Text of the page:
HUD Proposes Major Changes to Fair Housing Disparate Impact Rule; Join Efforts to #DefendCivilRights

HUD is proposing drastic changes to the fair housing Disparate Impact rule that would make it far more difficult for people experiencing various forms of discrimination to challenge the practices of businesses, governments, and other large entities. As proposed, the current three-part “burden-shifting” standard to show disparate impact would be radically changed to a five-component set of tests placing virtually all the burden on people who are in “protected classes” as defined by the Fair Housing Act – people of color, women, immigrants, families with children, people with disabilities, LGBTQ persons, and people of faith. NLIHC opposes these proposed changes and will work with our fair housing and civil rights partners to defend civil rights.

The proposed changes to the rule were cleared by the Office of Information and Regulatory Affairs (OIRA) at the Office of Management and Budget (OMB) on July 19 (see Memo7/29). Copies were sent to the authorizing congressional committees on Monday, July 29 for a 15-day review period. The proposed rule has not yet been published in theFederal Register.

In a statement on the proposed rule, NLIHC President and CEO Diane Yentel said, “These changes are designed to make it much more difficult, if not impossible, for communities of color to challenge discriminatory effects in housing. With this harmful proposal, the Trump administration continues its pattern of attempts to weaken and disrupt the federal government’s responsibility to uphold its fair housing obligations under the law.”


For more than 40 years, HUD and the courts have interpreted the Fair Housing Act to prohibit housing policies or practices that have a discriminatory effect even if there was no apparent intent to discriminate. There are 13 U.S. Courts of Appeals, 11 of which have heard disparate impact cases, and all have upheld disparate impact and applied a burden-shifting standard. Because there were minor variations in how the courts and HUD applied the concept of discriminatory effects over the years, a proposed rule in 2011 offered a standard for comment, culminating in a final Disparate Impact rule on February 15, 2013. That final regulation established uniform standards for determining when a housing policy or practice with a discriminatory effect violates the Fair Housing Act. It is the February 15, 2013 final rule that HUD is now proposing to drastically overhaul.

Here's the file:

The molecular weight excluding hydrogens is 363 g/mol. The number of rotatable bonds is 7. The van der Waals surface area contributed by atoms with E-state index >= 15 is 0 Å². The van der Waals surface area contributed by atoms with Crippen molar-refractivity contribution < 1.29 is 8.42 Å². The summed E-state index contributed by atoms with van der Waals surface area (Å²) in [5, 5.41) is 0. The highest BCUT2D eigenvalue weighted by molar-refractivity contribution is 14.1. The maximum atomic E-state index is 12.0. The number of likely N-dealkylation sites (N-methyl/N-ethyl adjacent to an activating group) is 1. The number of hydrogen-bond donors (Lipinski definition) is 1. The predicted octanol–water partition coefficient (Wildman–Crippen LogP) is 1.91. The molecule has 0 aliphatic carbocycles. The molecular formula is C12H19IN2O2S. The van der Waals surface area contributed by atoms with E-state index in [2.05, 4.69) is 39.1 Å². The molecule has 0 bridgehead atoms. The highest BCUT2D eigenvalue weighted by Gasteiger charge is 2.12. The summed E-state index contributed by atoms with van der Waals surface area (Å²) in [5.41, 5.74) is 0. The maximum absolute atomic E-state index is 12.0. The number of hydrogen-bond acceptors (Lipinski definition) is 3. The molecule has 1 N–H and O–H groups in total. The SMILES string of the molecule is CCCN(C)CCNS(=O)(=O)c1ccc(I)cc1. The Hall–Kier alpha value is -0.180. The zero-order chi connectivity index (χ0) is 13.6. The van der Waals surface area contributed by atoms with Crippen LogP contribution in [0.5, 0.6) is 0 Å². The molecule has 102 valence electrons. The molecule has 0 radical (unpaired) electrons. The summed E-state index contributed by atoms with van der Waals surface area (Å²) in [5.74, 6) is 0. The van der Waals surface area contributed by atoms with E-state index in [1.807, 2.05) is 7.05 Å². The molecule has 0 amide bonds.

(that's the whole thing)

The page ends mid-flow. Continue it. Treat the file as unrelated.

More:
The three-step burden-shifting standard in the current rule is very simple:

  1. The plaintiff (the party alleging disparate impact) has the burden of proving that a policy or practice caused or predictably will cause a discriminatory effect.
  2. If the plaintiff satisfies that burden of proof, the burden shifts to the defendant (the business, government, or other entity) to prove that the challenged policy or practice is necessary to achieve one or more of the defendant’s substantial, legitimate, nondiscriminatory interests.
  3. If the defendant satisfies the above burden of proof, then the burden shifts again to the plaintiff to prove that the defendant’s substantial, legitimate, nondiscriminatory interests could be served by another policy or practice that has a less discriminatory effect.

The U.S. Supreme Court upheld the use of disparate impact as a legal tool to establish liability under the Fair Housing Act on June 25, 2015 in Texas Department of Housing and Community Affairs v. Inclusive Communities (ICP). The current HUD administration issued an advance notice of proposed rulemaking (ANPR) in the Federal Registeron June 20, 2018 (see Memo6/25/18). HUD acknowledged then that the Supreme Court upheld the use of disparate impact theory, but HUD asserts that the Court “did not directly rule upon it [the 2013 disparate impact rule].” Advocates and attorneys agree, however, that the Court implicitly endorsed the rule by not questioning it or challenging it. 

Key Features of the Proposed Changes

NLIHC has prepared a preliminary summary of key features of the proposed rule. NLIHC has also prepared a side-by-side comparison of a key section (§100.500) of the current rule and HUD’s proposed changes to it. 

NLIHC is joining with our fair housing and civil rights partners to Defend Civil Rights and defeat the proposed disparate-impact rule changes that would allow covert discriminatory practices.  The Defend Civil Rights  campaign is led by the National Fair Housing Alliance, Leadership Conference on Civil and Human Rights, NAACP Legal Defense & Educational Fund, Lawyers’ Committee for Civil Rights Under Law, Poverty and Race Research Action Council, ACLU, and Center for Responsible Lending “united by our belief in equality and fairness, our desire to educate the public on important civil rights protections, and our commitment to #DefendCivilRights from those looking to weaken them.”

The proposed rule is at:

NLIHC’s Preliminary Summary of Key Features is at:

NLIHC’s Side-by-Side of §100.500 is at:

Learn more about the Defend Civil Rights campaign at:

A media statement by Diane Yentel, NLIHC president and CEO, is at:

More about disparate impact is on page 7-8 of NLIHC’s 2019 Advocates’ Guide.